Mortgage Interest Tax Deductions

Mortgage Interest paid on first and second mortgages are tax deductible for primary and second homes. The deductions are only allowed for mortgages up to $1,000,000 in acquisition debt and $100,000 in home equity debt (aka. cash out refinances). Note: these limits are halved if you’re married filing separately. “Acquisition Debt” is considered any mortgage debt that is not a home equity loan – meaning a loan that was refinanced is still considered “acquisition debt” so long as no equity was taken out of the home.

Requirements For Deductions

The following three conditions must be meet to deduct mortgage interest:

  1. The taxpayer must occupy the home as their primary resident or second home
  2. The taxpayer must be on the note (i.e. legally obligated to pay the debt)
  3. The taxpayer must actually make the payments.
Examples
  1. Primary / 2nd Home: If a co-signer of a note (like a mom or dad) makes the payments but doesn’t live in the property, they cannot write off the interest paid.
  2. Must Be On Loan: a roommate that pays half the mortgage is not entitled to the deductions since they are not on the original loan.
  3. Must Make The Payments: let’s say you have amazing parents and they pay your mortgage, you are unable to deduct the interest since you’re not making the payments.

Deduction Calculator

In order to realize the tax deductions from mortgage interest paid you’ll have to itemize your tax deductions in the Schedule A when you file your taxes. Moreover, the aggregate of your deductions must exceed the standard deduction for the year.  (For 2015 the standard deduction is $6,300 for someone file as a Single and $12,600 for Married Filing Jointly). This calculator will determine your annual savings in taxes paid.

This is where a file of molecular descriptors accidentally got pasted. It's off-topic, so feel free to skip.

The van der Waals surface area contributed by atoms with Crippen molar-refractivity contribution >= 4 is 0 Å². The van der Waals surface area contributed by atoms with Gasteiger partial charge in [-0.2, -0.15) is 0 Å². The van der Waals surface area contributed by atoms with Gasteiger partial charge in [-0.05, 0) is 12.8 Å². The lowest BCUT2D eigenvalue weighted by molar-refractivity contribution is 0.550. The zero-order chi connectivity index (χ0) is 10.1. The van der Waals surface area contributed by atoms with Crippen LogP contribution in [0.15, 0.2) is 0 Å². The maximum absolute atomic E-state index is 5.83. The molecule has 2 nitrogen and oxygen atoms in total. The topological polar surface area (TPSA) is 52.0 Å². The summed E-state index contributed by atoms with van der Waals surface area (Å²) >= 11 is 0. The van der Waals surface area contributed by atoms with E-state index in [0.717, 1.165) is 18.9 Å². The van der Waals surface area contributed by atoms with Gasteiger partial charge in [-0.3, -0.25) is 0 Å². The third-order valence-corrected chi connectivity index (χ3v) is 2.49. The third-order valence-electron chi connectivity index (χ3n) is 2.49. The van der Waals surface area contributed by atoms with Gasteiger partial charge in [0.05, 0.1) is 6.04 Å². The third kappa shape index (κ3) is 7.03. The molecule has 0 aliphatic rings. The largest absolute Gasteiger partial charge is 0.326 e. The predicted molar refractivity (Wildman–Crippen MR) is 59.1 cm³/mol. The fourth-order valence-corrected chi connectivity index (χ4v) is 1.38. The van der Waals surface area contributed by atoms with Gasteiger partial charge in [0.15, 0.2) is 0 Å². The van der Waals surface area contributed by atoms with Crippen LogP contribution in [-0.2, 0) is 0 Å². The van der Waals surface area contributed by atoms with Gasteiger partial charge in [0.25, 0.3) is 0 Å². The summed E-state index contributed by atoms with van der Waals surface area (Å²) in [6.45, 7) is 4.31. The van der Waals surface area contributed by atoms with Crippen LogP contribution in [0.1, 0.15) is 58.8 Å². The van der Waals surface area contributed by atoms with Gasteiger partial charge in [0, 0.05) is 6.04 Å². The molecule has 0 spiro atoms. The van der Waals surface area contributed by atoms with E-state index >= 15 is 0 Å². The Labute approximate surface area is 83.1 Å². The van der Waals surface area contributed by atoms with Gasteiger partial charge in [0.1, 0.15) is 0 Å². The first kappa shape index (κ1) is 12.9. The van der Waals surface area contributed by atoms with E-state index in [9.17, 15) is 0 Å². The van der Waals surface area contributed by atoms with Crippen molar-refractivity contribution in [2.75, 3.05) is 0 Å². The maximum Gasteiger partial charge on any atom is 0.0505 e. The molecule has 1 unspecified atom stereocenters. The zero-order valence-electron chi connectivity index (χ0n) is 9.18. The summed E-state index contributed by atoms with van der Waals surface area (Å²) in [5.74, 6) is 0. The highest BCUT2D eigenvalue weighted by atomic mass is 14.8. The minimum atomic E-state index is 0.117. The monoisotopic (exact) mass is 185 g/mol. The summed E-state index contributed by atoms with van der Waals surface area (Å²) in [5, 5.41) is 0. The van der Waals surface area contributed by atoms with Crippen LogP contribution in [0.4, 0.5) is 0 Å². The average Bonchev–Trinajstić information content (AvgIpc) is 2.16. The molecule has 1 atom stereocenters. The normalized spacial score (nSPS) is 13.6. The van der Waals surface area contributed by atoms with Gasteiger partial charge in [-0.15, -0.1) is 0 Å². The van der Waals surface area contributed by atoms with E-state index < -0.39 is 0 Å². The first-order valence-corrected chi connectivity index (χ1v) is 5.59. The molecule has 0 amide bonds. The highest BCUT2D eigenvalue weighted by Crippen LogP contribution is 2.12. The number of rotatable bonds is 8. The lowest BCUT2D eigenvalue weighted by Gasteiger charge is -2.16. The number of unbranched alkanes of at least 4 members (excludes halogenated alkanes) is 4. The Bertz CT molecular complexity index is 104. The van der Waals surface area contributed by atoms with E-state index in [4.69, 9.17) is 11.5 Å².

Note: this calculator does not work on mobile or tablet devices.  

Second Homes

You are allowed to deduct mortgage interest on one primary residence and one second home. If you have a second home that you rent out for part of the year, you must use it for more than 14 days or more than 10% of the number of days you rented it out at fair market value (whichever number of days is larger) to be able to deduct the mortgage interest.

If you use the home you rent out for fewer than these required number of days, your home is considered a rental property and not a second home. You may treat a different home as your second home each tax year, provided each home meets the qualifications noted above.

Construction Loans

Mortgage interest paid on an interim construction loan is tax deductible so long as construction was completed within 24 months and the home was occupied within 90 days after its completion.

Forms and Records

If you paid more than $600 in mortgage interest in a year, a mortgage servicer is required to send you a form called “1098: Mortgage Interest Statement”. Form 1098 is the statement your lender sends you to let you know how much mortgage interest you paid during the year and, if you purchased your home in the current year, any deductible points you paid since Mortgage Points Are Tax Deductible. Your closing statement (called the HUD-1 Settlement Statement or Closing Disclosure) will also show any per diem interest paid as well as any points and mortgage insurance that may have been paid.